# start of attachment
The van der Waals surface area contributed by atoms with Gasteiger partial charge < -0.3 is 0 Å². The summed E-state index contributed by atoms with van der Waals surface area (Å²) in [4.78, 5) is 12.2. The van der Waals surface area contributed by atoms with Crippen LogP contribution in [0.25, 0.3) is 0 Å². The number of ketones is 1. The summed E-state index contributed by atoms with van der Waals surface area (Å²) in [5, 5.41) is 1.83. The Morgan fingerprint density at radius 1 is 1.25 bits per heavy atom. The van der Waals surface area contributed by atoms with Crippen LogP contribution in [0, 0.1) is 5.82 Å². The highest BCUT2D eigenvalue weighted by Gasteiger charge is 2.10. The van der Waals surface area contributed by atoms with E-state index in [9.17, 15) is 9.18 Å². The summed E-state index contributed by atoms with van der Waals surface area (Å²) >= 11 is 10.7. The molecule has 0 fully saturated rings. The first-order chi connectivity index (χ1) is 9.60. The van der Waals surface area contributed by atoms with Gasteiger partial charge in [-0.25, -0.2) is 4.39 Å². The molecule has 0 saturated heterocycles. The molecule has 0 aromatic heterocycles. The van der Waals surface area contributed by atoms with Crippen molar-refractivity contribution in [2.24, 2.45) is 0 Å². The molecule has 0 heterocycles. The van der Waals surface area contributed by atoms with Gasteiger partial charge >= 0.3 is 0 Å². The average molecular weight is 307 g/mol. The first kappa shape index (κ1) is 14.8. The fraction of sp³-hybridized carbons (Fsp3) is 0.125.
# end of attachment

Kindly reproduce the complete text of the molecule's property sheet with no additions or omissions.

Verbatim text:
The van der Waals surface area contributed by atoms with Gasteiger partial charge < -0.3 is 0 Å². The summed E-state index contributed by atoms with van der Waals surface area (Å²) in [4.78, 5) is 12.2. The van der Waals surface area contributed by atoms with Crippen LogP contribution in [0.25, 0.3) is 0 Å². The number of ketones is 1. The summed E-state index contributed by atoms with van der Waals surface area (Å²) in [5, 5.41) is 1.83. The Morgan fingerprint density at radius 1 is 1.25 bits per heavy atom. The van der Waals surface area contributed by atoms with Crippen LogP contribution in [0, 0.1) is 5.82 Å². The highest BCUT2D eigenvalue weighted by Gasteiger charge is 2.10. The van der Waals surface area contributed by atoms with E-state index in [9.17, 15) is 9.18 Å². The summed E-state index contributed by atoms with van der Waals surface area (Å²) >= 11 is 10.7. The molecule has 0 fully saturated rings. The first-order chi connectivity index (χ1) is 9.60. The van der Waals surface area contributed by atoms with Gasteiger partial charge in [-0.25, -0.2) is 4.39 Å². The molecule has 0 saturated heterocycles. The molecule has 0 aromatic heterocycles. The van der Waals surface area contributed by atoms with Crippen molar-refractivity contribution in [2.24, 2.45) is 0 Å². The molecule has 0 heterocycles. The van der Waals surface area contributed by atoms with Gasteiger partial charge >= 0.3 is 0 Å². The average molecular weight is 307 g/mol. The first kappa shape index (κ1) is 14.8. The fraction of sp³-hybridized carbons (Fsp3) is 0.125.